For those of us on the outside, we cannot allow ourselves to become spectators. We must act in complicity in these attacks on prison society. We gladly join others across the country in showing our solidarity with the prison strike. Continue reading

Being Safe When Taking Action, Words from the NLG

[Remember that the temperaments of different cities in regards to criminal law and legal matters varies, and it is important to have knowledge for your specific area, or the specific area where you are acting. Much of the material that follows is New York or Ohio Specific, and none of this is legal advice; and also remember never talk to the police.]

Here are all the more or less current Know Your Rights (KYR) things I can
think of, attached or as links.

The way I have always done legal support for protesters is to educate
people using these, and at the same time, either be or find a lawyer who is
not only licensed in the state, but actually familiar with the local
courts. It is crucial to actually find someone who is qualified (like,
don’t get a housing attorney to advise you on criminal defense matters) and
politically on board (someone who actually knows and cares about the nexus
of expressive rights and criminal defense).
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Peace Action of Staten Island (PASI) September 9 Endorsement

Peace Action of Staten Island (PASI) is a grassroots organization dedicated to promoting the nonviolent resolution of conflict, the abolition of nuclear weapons, and the promotion of culture based on human rights and economy rooted in human needs. To us, violence, and in particular state-sanctioned violence, is not simply the act of war and expanding militarization. It also encompasses degradation of our environment, policing which criminalizes, harasses, humiliates, and brutalizes communities and people of color through the bogus War on Drugs, and the deprivation of freedom through surveillance and imprisonment. It is also the economic exclusion of exploitative wages and wage theft, which are exacerbated within prisons and prevent people from meeting their basic needs.

It is a tragic fact that our country has chosen to value corporate interests over the well-being of its residents. That it supports the profitability of privately-run prison industries over the ability of individuals, both incarcerated and within low-income communities, to make a fair living and fully participate in society. That it willingly undercuts the lives of millions of people in order to drive corporate profits through a system of forced uncompensated or barely-compensated labor. Continue reading

Oakland: Mobilize In Solidarity With Prison Rebels September 9th and 10th!

From It’s Going Down

On Saturday, September 10th, people across the Bay Area and Northern California will converge in Downtown Oakland in solidarity with the US wide prison work strike against prison slavery and white supremacy. Our goal is a mass showing of support with the growing prison rebellion in the US and to also march on the corporations in the Downtown area that make massive profits off of prisoner enslavement.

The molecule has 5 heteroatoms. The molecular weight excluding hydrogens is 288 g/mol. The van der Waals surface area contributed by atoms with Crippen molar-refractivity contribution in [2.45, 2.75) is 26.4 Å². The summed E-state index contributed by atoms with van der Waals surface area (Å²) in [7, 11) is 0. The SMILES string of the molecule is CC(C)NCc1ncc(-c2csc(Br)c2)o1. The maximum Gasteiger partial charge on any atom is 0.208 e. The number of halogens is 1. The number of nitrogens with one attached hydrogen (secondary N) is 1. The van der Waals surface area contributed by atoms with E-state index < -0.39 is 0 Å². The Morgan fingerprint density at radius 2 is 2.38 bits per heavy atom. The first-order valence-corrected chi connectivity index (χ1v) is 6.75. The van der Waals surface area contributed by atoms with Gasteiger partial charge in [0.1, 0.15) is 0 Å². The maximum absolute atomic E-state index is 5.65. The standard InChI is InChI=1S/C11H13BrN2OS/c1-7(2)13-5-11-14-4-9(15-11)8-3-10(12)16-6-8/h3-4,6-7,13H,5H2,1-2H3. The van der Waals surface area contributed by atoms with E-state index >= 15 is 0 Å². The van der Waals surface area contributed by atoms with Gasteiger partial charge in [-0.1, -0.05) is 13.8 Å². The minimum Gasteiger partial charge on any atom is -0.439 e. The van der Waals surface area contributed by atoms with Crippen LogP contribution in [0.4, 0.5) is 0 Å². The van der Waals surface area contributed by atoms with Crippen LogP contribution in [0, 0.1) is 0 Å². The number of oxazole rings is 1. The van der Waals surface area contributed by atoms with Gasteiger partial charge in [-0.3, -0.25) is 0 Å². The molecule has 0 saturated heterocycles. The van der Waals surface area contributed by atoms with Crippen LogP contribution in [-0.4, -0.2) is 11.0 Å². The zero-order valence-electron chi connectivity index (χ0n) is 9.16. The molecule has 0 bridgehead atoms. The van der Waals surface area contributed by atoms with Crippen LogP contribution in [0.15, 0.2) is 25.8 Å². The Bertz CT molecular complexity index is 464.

The strike that will begin on September 9th is not a symbolic one. It is a mass collective refusal to keep the machine of confinement running. It is the continuation of resistance to racialized slavery that began before the creation of the United States and will ultimately end in the revolutionary overthrow of this system of domination and apartheid. It is up to us on the outside to show our solidarity and to act in kind. The bay area has a rich history of both prison rebellion and support for those rebels. We hope to aid in this strike and prepare ourselves to support it not only in the early days of September, but in the weeks that proceed it as repression and lock-downs are sure to follow.

The expanding radical prison labor movement also shows us how connected our struggles truly are, as prison labor generates literally billions for various industries destroying the planet, attacking workers, and occupying entire countries. This includes corporate food giants, the US military, the banking system, and the fossil fuel industry. From fast food workers fighting back against poverty wages to the battles raging in indigenous territory against oil pipelines – regardless of what struggles we are in, we all need to stand with our comrades on the inside who courageously are going on strike. Continue reading

IWOC Support + Advice – Four Key Holes

from Incarcerated Workers Organizing Committee

The IWW’s Incarcerated Workers Organizing Committee is coming along powerfully and is getting closer and closer to a movement moment where we explode onto the national scene through the work of our powerful inside organizers and outside supporters.

Yet we have some significant holes in IWOC’s infrastructure and hope some of you have suggestions for people–inside or outside of the IWW–who could help fill some of the most important ones, or ideas for how to best focus our efforts in those areas.


1. Delegate Mentors: people with significant IWW-style on the job organizing experience who want to help mentor delegates in prisons. This would likely be remotely via phone and letters. We could also use people to help mentor in new outside groups. This is the key barrier to us having a collective national temperature and building branches and an Industrial Union.

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A Letter from Mothers and F.A.M.ilies

[Editor’s Note: what follows is an open letter to those incarcerated in Alabama from the organization Mothers and F.A.M.ilies.]

Greetings from Mothers and F.A.M.ilies:

May this letter find you in the best of spirit and health in spite of
your circumstance of being incarcerated in Alabama. We hope to lift your
spirit by letting you know that we are in this fight with you for
freedom, justice, and civil and human rights until the end.

Over the past 3 years, we have been fighting relentlessly alongside FREE
ALABAMA MOVEMENT and all others for justice in Alabama. Among our many
activities have been:
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This Week in Prisoner Action…

Today Monday June 6th is a call in day to support Texas prisoners facing retaliation for their work stoppage in April. See that here: https://www.facebook.com/events/553013341537855/

Friday June 10th is the first phone zap to support a hunger strike against long term solitary confinement by Wisconsin prisoners. See that here: https://www.facebook.com/events/237354093311429/

Please take action on these things, it takes just a few minutes to read the suggested scripts and then call in.


There are many ways to get involved right now with organizing for the nationally coordinated prisoner work stoppage and protest. Here are three: